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When will it be time for uniform mine safety laws?

In June, the quarry industry experienced two casualties in Queensland. A 21-year old quarry worker was killed when he became entangled in a conveyor belt and a 25-year old man died after trying to unblock a sand crusher. There is nothing to imply that their employers were at fault or could have averted these tragedies.

These accidents unfortunately coincided with a new round of debate about mine safety. The day after the first accident, Queensland?s Department of Natural Resources and Mines (DNRM) released a discussion paper, inviting members of the state?s resources sector to comment on whether Queensland should abide by the national Work Health and Safety Act 2011 while developing non-core drafting instructions for mining under the National Mine Safety Framework (NMSF), a process in which the IQA has participated for many years.

The paper raised the following three options and the DNRM expressed its preference for the first:

  1. Retain the Coal Mining Safety and Health Act 1999 and Mining and Quarrying Safety and Health Act 1999 (the Queensland Acts) for the coal and metalliferous sectors plus NMSF provisions that improve safety and consistency.
  2. Have a single Act for the resources sectors plus the NMSF provisions.
  3. Develop mine safety legislation based on the model Act plus the NMSF provisions.

What, another discussion paper? I?ve previously expressed my disappointment that the states and territories cannot agree on a uniform approach to OHS, particularly for mining and quarrying. As Kelly Oversby reports this month, non-core drafting instructions apply in Queensland, Western Australia and New South Wales while the other states and territories are guided by their own legislation, the model Act and/or yet to be approved core NMSF codes of practice for mine health and safety. The larger states were determined that there would not be a diminution of their mine safety laws through the harmonisation process. It?s hard to argue with that.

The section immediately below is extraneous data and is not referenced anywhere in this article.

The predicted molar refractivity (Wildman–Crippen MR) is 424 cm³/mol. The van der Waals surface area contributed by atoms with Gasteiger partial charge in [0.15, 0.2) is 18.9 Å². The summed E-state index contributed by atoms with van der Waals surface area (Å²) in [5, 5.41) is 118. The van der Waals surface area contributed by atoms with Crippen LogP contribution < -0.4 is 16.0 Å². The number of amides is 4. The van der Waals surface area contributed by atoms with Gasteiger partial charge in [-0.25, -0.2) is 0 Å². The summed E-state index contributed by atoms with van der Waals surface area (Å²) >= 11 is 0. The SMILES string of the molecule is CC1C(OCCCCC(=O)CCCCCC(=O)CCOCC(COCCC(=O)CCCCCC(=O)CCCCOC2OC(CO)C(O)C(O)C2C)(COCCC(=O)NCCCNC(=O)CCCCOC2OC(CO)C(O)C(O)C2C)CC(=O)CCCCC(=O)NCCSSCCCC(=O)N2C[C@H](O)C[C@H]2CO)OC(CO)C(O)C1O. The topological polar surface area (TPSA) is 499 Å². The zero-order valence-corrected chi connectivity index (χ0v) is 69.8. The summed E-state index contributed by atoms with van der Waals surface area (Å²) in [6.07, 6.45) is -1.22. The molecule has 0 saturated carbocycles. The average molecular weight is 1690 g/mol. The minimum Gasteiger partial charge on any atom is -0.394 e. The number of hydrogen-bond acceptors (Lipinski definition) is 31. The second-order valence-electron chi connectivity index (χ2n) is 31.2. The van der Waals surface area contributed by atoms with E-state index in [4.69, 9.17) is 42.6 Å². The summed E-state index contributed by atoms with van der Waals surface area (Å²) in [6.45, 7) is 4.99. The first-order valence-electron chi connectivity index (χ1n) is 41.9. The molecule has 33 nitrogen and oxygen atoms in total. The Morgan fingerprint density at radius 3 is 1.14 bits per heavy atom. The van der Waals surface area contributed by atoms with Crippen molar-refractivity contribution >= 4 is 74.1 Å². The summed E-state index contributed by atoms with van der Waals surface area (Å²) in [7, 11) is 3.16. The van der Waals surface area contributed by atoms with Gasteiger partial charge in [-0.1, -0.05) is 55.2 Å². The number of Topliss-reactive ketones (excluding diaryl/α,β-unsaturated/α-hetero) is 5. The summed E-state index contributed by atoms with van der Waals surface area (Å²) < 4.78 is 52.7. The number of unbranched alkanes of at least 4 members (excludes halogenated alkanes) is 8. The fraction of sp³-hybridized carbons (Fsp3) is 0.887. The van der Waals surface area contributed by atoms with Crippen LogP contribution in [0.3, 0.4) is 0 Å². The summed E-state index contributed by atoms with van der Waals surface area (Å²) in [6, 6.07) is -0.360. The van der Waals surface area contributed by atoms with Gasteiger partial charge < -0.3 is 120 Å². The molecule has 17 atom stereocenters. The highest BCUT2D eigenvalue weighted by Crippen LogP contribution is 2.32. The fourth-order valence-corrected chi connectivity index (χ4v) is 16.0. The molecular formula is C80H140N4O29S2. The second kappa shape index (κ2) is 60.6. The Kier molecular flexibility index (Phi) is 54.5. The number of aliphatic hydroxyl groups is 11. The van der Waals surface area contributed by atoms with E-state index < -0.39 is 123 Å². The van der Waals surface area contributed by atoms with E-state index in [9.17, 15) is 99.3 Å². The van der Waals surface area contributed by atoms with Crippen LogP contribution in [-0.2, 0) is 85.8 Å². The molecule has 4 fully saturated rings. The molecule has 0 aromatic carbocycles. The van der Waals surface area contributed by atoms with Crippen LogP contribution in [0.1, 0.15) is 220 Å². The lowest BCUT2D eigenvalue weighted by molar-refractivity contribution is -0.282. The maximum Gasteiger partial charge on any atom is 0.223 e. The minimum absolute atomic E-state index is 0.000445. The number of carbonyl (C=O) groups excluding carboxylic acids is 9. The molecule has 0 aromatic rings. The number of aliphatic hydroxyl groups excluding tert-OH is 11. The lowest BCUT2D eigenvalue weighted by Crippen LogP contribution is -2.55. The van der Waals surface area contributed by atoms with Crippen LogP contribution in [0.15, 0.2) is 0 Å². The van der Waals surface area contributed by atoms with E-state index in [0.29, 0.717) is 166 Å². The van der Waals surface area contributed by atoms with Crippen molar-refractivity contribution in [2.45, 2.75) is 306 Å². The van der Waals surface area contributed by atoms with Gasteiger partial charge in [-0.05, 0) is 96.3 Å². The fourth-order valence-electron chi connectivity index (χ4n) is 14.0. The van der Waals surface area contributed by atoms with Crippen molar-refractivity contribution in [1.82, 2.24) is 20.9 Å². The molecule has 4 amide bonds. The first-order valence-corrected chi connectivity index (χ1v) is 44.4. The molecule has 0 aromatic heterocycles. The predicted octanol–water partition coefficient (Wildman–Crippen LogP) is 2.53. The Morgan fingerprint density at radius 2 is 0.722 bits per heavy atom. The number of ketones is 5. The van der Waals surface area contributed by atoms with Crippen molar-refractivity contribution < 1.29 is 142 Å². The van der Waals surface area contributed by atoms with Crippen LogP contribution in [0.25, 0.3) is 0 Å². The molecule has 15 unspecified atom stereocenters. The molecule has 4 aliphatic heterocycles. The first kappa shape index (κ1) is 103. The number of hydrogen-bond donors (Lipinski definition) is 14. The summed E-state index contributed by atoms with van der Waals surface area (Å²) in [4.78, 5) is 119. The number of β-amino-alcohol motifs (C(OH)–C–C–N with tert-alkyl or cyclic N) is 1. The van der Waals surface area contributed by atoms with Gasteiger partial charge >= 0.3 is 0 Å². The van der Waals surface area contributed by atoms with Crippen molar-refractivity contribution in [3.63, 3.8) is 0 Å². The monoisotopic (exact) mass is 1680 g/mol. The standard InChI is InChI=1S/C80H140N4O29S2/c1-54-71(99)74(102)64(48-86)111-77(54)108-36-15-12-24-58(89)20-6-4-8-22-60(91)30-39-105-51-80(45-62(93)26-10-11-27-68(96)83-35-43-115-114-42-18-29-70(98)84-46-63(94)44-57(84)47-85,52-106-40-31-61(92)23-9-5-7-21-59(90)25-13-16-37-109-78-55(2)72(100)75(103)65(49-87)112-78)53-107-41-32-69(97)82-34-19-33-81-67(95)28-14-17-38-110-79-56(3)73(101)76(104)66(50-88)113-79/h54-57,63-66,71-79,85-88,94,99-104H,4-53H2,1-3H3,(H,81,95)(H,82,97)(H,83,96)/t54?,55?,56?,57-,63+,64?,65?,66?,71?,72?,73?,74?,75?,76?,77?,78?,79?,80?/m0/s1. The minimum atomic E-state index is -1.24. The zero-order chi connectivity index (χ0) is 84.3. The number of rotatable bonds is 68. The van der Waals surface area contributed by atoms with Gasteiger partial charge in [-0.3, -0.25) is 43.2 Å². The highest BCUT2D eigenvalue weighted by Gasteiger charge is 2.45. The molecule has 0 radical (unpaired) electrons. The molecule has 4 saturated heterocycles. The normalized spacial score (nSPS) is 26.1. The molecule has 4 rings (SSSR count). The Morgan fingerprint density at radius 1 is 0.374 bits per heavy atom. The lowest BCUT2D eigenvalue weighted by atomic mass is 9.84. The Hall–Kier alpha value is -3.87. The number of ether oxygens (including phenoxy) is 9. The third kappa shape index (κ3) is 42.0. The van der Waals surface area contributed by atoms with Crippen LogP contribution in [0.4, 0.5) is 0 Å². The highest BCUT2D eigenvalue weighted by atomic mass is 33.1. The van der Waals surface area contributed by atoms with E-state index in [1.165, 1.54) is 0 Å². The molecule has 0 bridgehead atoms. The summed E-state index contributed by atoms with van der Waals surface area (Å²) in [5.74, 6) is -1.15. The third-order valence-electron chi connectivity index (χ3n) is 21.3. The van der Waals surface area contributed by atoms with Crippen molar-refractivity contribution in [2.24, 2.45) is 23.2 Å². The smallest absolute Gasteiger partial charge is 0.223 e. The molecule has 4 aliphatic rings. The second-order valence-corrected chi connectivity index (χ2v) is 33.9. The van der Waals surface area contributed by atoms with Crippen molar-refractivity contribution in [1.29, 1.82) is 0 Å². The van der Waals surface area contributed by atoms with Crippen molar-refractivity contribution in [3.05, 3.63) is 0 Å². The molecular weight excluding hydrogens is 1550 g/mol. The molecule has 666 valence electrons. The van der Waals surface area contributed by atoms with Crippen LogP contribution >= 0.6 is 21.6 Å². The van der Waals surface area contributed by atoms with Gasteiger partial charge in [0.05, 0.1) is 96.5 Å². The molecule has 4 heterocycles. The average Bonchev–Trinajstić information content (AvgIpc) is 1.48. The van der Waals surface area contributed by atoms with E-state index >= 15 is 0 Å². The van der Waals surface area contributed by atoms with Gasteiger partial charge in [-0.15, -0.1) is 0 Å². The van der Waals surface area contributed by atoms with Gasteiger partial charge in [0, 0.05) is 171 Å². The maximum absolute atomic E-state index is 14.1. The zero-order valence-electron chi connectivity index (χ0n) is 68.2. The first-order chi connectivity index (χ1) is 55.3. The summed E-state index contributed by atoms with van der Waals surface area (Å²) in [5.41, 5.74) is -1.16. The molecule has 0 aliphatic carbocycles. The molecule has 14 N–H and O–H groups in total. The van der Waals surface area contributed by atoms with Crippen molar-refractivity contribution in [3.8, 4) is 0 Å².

Yet considering this hybrid approach is intended to improve consistency across all jurisdictions for mine safety, I query its effectiveness. All I see is a bureaucratic mess, giving the states and the Commonwealth more excuses to ?pass the buck?.

To date, the Commonwealth, three states and both territories have passed legislation mirroring the model WHS Act, which is now in effect or will take effect by 1 January, 2013. Queensland and NSW have passed this legislation but are backpedalling and the legislation is in deadlock in South Australia.

Victoria and WA will not embrace the model Act ? and Victoria seems to be operating in even more of a vacuum as it is guided by its own mine health safety laws and (yet to be approved) draft NMSF codes of practice. Considering its resources sector may grow in coming years, particularly in the extraction and export of brown coal, it seems strange that Victoria would not have sought a uniform approach or adopted the non-core drafting instructions of the larger mining states.

The Victorian Government is clearly concerned about the expense of adopting a uniform OHS approach. What it forgets, though, is that OHS is not about cost impact but the human element – like the two young men I mentioned above.

It?s about ensuring your workers can go to work each day, perform their duties safely and then go home to their families. There will always be costs in shifting to new systems; the politics of Commonwealth-state relations should not subvert that intent.

If now isn?t the time, when will it be time for a uniform mine safety regime? The harmonised OHS model and NMSF have dragged out for years, despite the IQA and other parties? good work on the latter. The suggestion is a uniform mine safety regime could be another decade out. Shouldn?t the states and the Commonwealth work out their differences now? Mine safety is not a political football. All stakeholders ? the Commonwealth, the states and the extractive industry – should head back to the negotiating table.


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